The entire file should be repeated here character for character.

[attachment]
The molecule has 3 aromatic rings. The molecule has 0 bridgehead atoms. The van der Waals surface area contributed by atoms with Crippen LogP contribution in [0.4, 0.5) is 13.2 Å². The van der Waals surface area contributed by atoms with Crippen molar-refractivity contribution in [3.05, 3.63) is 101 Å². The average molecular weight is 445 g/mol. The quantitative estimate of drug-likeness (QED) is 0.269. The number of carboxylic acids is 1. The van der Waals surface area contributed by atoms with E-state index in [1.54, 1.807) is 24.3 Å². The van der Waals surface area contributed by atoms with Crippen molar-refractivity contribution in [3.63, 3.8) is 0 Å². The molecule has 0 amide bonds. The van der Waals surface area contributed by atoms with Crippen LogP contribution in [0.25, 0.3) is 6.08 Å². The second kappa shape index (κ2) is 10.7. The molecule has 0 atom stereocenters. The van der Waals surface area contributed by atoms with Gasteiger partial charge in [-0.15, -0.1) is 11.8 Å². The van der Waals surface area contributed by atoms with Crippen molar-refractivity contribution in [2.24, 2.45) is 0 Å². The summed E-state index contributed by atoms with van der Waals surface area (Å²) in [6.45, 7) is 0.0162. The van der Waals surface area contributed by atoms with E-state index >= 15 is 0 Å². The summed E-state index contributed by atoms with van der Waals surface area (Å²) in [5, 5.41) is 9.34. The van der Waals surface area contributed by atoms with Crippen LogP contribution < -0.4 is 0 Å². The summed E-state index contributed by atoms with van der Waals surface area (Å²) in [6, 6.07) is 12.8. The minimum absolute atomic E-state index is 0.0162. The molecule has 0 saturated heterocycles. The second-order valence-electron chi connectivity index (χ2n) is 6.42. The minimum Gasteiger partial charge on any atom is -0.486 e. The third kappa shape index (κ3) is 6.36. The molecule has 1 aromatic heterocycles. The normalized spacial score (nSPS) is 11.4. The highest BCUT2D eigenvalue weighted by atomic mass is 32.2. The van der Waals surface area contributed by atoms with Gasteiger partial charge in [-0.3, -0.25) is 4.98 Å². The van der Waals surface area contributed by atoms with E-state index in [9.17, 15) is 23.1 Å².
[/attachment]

The molecule has 3 aromatic rings. The molecule has 0 bridgehead atoms. The van der Waals surface area contributed by atoms with Crippen LogP contribution in [0.4, 0.5) is 13.2 Å². The van der Waals surface area contributed by atoms with Crippen molar-refractivity contribution in [3.05, 3.63) is 101 Å². The average molecular weight is 445 g/mol. The quantitative estimate of drug-likeness (QED) is 0.269. The number of carboxylic acids is 1. The van der Waals surface area contributed by atoms with E-state index in [1.54, 1.807) is 24.3 Å². The van der Waals surface area contributed by atoms with Crippen molar-refractivity contribution in [3.63, 3.8) is 0 Å². The molecule has 0 amide bonds. The van der Waals surface area contributed by atoms with Crippen LogP contribution in [0.25, 0.3) is 6.08 Å². The second kappa shape index (κ2) is 10.7. The molecule has 0 atom stereocenters. The van der Waals surface area contributed by atoms with Gasteiger partial charge in [-0.15, -0.1) is 11.8 Å². The van der Waals surface area contributed by atoms with Crippen molar-refractivity contribution in [2.24, 2.45) is 0 Å². The summed E-state index contributed by atoms with van der Waals surface area (Å²) in [6.45, 7) is 0.0162. The van der Waals surface area contributed by atoms with E-state index >= 15 is 0 Å². The summed E-state index contributed by atoms with van der Waals surface area (Å²) in [5, 5.41) is 9.34. The van der Waals surface area contributed by atoms with Crippen LogP contribution < -0.4 is 0 Å². The summed E-state index contributed by atoms with van der Waals surface area (Å²) in [6, 6.07) is 12.8. The minimum absolute atomic E-state index is 0.0162. The molecule has 0 saturated heterocycles. The second-order valence-electron chi connectivity index (χ2n) is 6.42. The minimum Gasteiger partial charge on any atom is -0.486 e. The third kappa shape index (κ3) is 6.36. The molecule has 1 aromatic heterocycles. The normalized spacial score (nSPS) is 11.4. The highest BCUT2D eigenvalue weighted by atomic mass is 32.2. The van der Waals surface area contributed by atoms with Gasteiger partial charge in [-0.3, -0.25) is 4.98 Å². The van der Waals surface area contributed by atoms with E-state index in [9.17, 15) is 23.1 Å².